Illinois Business Formation Record Dismay for Last Three Years

From the Illinois News Network:

Wisconsin state official highlights state economy in comparison to Illinois

Wisconsin’s top economist is using Illinois as an example to highlight how well Wisconsin’s economy is doing.

John Koskinen is the chief economist for the Wisconsin Department of Labor. In a speech earlier this month for the Wisconsin Manufacturers and Commerce Policy Day, he used Illinois’ economy in a comparison with Wisconsin’s to show how well they’re doing.

Using federal labor numbers, he said nearly every county in Wisconsin has seen the number of new businesses operating grow by at least two percent over the last three years. Illinois, on the other hand, didn’t fare as well.

Illinois shows not business growth in any county over the last three years.

“It didn’t have one county with additional businesses three years on,” he said to a crowd audibly reacting to the slide clearly showing the shape of Illinois without its borders lineated.

The three years included in the graph are politically significant. Gov. Bruce Rauner, a pro-business Republican, ran a campaign on making Illinois more conducive to businesses. He vowed to bring companies and people back to Illinois, which had been bleeding both. In his campaign for re-election he’s often blamed House Speaker Michael Madigan for blocking the reforms he’s tried to implement.

One thing that Illinois has been steadily sending to Wisconsin is residents.

“The biggest destination for people leaving the state of Illinois is Wisconsin,” Koskinen said, using 2016 Census migration data.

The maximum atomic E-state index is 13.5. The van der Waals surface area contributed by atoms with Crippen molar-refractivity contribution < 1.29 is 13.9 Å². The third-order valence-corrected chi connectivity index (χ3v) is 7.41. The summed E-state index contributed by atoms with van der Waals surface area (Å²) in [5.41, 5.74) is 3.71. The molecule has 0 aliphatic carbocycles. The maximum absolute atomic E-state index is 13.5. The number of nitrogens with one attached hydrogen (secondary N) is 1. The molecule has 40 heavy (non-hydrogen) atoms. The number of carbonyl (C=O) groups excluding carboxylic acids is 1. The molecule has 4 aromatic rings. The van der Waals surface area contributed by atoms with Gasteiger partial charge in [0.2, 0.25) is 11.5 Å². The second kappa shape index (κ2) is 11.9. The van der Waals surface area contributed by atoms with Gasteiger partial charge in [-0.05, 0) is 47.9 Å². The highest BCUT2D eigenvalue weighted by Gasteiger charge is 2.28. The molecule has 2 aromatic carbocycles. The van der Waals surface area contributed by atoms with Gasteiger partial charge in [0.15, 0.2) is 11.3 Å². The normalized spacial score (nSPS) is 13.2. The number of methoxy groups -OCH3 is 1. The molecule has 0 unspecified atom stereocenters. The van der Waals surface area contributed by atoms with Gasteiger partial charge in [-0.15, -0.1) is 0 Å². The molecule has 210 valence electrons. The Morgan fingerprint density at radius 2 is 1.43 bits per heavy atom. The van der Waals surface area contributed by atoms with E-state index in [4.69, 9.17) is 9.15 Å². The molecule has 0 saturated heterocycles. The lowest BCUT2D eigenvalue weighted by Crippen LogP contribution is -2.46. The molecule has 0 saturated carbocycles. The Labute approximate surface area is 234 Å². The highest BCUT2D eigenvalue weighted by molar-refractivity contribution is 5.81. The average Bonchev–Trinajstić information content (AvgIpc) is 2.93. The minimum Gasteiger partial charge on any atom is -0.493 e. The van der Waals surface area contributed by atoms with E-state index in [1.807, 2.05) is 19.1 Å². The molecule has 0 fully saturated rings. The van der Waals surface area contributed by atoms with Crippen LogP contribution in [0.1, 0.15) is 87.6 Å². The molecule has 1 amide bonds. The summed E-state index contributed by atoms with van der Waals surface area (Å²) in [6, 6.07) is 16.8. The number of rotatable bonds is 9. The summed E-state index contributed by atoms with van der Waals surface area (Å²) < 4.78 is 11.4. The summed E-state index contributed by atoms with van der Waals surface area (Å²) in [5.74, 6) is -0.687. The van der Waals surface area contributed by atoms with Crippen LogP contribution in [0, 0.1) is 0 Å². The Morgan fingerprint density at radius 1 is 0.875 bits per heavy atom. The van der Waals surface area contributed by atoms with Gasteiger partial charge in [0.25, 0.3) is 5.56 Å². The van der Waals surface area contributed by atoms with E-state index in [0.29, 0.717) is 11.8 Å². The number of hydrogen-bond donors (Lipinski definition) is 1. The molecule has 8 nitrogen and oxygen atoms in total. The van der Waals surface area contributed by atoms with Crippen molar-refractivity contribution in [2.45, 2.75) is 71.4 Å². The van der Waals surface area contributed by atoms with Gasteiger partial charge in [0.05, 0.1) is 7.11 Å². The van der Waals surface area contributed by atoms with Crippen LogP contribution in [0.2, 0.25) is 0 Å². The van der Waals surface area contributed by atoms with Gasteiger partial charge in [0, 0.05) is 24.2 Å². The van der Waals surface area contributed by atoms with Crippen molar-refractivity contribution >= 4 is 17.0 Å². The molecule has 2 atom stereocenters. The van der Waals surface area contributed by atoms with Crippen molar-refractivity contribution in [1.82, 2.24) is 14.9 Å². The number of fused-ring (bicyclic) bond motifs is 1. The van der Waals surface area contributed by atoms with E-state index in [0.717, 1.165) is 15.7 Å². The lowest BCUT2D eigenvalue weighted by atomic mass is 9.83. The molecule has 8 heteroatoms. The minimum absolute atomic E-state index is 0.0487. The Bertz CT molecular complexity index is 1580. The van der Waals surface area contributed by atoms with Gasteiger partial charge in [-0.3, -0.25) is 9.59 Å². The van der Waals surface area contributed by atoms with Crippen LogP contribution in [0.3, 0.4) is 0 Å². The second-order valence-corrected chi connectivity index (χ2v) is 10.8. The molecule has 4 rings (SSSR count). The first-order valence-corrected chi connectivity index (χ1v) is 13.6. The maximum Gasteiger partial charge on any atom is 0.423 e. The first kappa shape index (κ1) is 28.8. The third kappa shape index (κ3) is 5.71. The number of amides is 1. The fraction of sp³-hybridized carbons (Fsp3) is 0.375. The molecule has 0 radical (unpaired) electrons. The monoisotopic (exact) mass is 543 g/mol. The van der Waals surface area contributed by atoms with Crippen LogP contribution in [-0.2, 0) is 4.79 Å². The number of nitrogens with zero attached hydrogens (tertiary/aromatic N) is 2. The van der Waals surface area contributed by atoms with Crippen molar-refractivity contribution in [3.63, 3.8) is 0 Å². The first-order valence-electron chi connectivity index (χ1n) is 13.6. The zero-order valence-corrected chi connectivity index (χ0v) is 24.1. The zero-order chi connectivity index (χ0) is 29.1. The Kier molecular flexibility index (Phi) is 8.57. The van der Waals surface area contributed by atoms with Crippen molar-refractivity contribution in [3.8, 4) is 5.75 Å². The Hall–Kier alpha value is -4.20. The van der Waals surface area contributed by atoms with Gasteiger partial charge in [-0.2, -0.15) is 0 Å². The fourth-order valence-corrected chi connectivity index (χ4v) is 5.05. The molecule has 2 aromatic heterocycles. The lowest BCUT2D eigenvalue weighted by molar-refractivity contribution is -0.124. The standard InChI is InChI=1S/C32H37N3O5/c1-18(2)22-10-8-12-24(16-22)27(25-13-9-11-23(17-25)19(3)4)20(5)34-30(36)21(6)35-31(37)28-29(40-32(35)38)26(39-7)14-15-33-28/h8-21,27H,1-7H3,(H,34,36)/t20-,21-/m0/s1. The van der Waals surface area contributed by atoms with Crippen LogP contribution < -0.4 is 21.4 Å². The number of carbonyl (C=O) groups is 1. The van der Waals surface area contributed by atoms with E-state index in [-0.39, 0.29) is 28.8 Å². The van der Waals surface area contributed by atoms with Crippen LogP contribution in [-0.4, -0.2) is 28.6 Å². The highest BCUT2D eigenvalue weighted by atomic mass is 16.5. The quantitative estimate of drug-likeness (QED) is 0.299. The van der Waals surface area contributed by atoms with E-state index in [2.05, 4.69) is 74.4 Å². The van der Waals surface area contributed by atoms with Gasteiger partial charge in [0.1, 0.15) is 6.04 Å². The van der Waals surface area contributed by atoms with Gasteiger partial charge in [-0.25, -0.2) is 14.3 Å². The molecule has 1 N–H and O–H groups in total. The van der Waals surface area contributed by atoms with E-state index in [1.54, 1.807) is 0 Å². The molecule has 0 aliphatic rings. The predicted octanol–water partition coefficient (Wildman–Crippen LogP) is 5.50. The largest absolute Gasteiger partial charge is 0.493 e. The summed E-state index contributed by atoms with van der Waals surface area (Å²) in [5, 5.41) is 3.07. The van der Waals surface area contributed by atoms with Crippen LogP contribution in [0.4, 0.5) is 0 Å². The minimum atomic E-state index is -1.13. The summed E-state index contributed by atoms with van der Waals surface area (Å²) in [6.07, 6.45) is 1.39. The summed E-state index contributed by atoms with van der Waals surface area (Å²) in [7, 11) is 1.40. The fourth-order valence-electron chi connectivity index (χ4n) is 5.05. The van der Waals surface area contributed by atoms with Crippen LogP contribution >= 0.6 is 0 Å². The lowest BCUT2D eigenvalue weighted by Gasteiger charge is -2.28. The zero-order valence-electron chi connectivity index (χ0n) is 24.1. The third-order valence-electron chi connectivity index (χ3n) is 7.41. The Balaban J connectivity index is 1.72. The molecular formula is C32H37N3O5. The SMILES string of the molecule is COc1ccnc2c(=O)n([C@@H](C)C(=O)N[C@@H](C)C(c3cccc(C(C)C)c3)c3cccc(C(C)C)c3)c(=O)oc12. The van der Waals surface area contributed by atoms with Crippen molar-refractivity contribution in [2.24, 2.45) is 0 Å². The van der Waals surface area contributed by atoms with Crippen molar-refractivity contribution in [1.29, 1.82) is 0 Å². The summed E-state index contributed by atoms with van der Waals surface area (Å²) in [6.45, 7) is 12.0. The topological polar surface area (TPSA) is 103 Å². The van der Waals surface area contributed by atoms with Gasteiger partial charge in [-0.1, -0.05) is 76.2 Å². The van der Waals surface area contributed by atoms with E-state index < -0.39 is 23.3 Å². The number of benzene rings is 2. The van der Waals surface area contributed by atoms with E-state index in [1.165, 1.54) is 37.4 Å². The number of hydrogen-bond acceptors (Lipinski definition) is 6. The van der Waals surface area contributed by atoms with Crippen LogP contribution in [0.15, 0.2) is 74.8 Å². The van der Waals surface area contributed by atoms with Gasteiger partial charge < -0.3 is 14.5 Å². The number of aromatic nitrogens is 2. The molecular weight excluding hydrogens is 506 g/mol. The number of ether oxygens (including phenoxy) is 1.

Under Republican Gov. Scott Walker, Wisconsin’s tax structure, a major draw for businesses, is lower than it has been in five decades.

Illinois does, however, beat Wisconsin in average wage and education levels of its residents, the latter often seen as a draw for businesses looking to relocate to an area with an educated and skilled workforce.

One thing that Illinois has been steadily sending to Wisconsin is residents.

“The biggest destination for people leaving the state of Illinois is Wisconsin,” Koskinen said, using 2016 Census migration data.

Under Republican Gov. Scott Walker, Wisconsin’s tax structure, a major draw for businesses, is lower than it has been in five decades.

Illinois does, however, beat Wisconsin in average wage and education levels of its residents, the latter often seen as a draw for businesses looking to relocate to an area with an educated and skilled workforce.


Comments

Illinois Business Formation Record Dismay for Last Three Years — 6 Comments

  1. Bet you won’t be hearing anything about this on any of
    Fake News Networks in Chiraqland.

    There will be NO economic recovery for the Sanctuary State Of Illinois
    in our lifetime or that of our children and grandchildren.

    No less than four homes for sale on my block alone as of today,
    and more planned ASAP for the families wanting out.

    Yes, Illinois is going the way of Sears and KMart, and that is an undeniable fact.

  2. **Under Republican Gov. Scott Walker, Wisconsin’s tax structure, a major draw for businesses, is lower than it has been in five decades.**

    That’s funny… because WI and IL have the exact same state/local tax burden (a a % of income)!

    And this is according to the very conservative TaxFoundation.org: https://files.taxfoundation.org/20180411102900/Facts-Figures-2018-How-Does-Your-State-Compare.pdf

    And from that SAME report, IL had a BETTER business tax climate than WI.

    And IL actually collects LESS state taxes than WI does.

    And collects less state revenue per capita than WI.

  3. California and is low taxes, low regulation environmental sure looks bad.

    Oh wait…

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